5 programming languages you need to know for DevOps
There isn’t one true path for DevOps: it’s a state of mind. But, are there programming languages that make it easier to adopt DevOps? We take a look at some of the top languages for CI/CD success.
How can we make sure our DevOps adoption is a success? Are there certain languages that fit DevOps better than others? Today, we take a look at different programming languages to see which is the best approach for DevOps.
Quick caveat: if your favorite programming language isn’t on this list, that doesn’t mean it isn’t the bee’s knees. DevOps is a state of mind and a methodological process for technology, not an ironclad one-size-fits-all tech approach. If you’re rocking the DevOps mindset and coding in FORTRAN, you go on with your bad self.
Let’s dig right in! In no particular order:
Ah, Golang. Google’s open source programming language is more or less made for DevOps. Go was built for speed, but its emphasis on lean, network-efficient runtimes means great things for DevOps. It’s way less verbose than Java, and built on a foundation of C without any of the drawbacks.
Docker, the king of containers, is written in Go. And one reason why all sorts of DevOps tools are written in Go is because it makes it easy to compile standalone, static binaries for all major operating systems. No libraries, no dependencies, nothing.
Python is on the way up as an all-purpose language. GitHub recently crowned it as their second-most popular programming language. Stack Overflow called it the fastest-growing major programming language. And it’s even considered the most popular language for machine learning. Python is basically all that and a bag of potato chips.
So, what can Python do for DevOps? Python easily reduces maintenance problems with monitoring and deployment tools like Ansible, salt, and more. Options like OpenStack give developers the resources to create private and public cloud infrastructure.
While C may be old, it’s still relevant to computing in a lot of ways. C / C++ was the foundation for a lot of modern computing and its bones are still structurally important today. If you need to directly manipulate the hardware itself, there’s no better language than C.
However, C/C++ faces one very large hurdle in DevOps: its own bulk. C/C++’s sheer size is an order of magnitude or two larger than languages like Go or Ruby. Compilation times are consequently bigger in C/C++. And then there’s the binary issue as well. As C/C++ is compiled to native machine code, it has Application Binary Interface problems due to its size. There are ways around this (notably package managers).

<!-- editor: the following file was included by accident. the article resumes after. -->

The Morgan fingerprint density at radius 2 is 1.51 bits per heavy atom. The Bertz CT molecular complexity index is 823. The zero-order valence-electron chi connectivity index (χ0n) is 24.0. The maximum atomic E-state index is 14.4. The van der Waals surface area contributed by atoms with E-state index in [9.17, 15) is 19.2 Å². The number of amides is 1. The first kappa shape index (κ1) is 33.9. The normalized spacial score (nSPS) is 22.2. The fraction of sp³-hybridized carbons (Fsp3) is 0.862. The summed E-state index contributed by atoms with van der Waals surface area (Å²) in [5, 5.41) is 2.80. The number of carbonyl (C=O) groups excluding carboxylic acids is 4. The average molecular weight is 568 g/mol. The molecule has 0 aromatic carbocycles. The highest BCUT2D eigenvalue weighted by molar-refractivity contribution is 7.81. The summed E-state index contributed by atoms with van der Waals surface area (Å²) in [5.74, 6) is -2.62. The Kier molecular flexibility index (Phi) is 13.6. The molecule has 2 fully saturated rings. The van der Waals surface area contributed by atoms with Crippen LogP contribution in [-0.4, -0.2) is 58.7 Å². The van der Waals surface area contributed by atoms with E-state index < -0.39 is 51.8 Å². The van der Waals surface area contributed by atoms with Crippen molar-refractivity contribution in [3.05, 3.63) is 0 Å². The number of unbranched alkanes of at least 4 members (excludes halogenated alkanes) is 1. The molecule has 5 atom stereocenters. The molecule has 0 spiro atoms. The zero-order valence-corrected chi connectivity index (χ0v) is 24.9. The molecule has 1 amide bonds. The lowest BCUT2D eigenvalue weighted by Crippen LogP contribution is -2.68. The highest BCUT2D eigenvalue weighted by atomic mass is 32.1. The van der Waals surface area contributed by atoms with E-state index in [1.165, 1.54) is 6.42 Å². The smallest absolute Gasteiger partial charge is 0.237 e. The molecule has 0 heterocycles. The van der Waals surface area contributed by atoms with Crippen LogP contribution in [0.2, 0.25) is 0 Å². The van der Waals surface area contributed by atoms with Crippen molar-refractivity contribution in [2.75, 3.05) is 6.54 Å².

Ruby may be past its heyday, but it’s still a useful language to learn. For one, it’s incredibly easy to pick up. For another, lots of popular automation tools are written in Ruby, notably chef. Ruby is an object-oriented, compiled, full-featured programming language. If you know Python or Perl, you are already familiar with the syntax.
It needs to be said that Ruby is not quite as popular as it used to be. Other languages picked up useful features from Ruby and implemented them in their own syntax. However, many projects on GitHub are still written in Ruby, including the popular Ruby on Rails.
Keep your eyes on Rust, which is poised to become the next big infrastructure language. Many Ruby fans have decamped over to Rust, in part because of the extremely well-documented Rust for Rubyists tutorial. (Documentation matters a lot! Incomplete documentation is the biggest problem encountered in open source.) Rust’s fast adoption of high documentation standards lowered the barrier to entry for everyone, making it easier for new fans to make the switch.
In DevOps, Rust has a growing role in systems automation, container management and container orchestration. Rust is being used in conjunction with Docker on a couple of projects, notably the online education platform Coursera. Oracle’s first container program was written in Rust. Clearly, Rust may be the technology to watch in 2018.
no food no sleep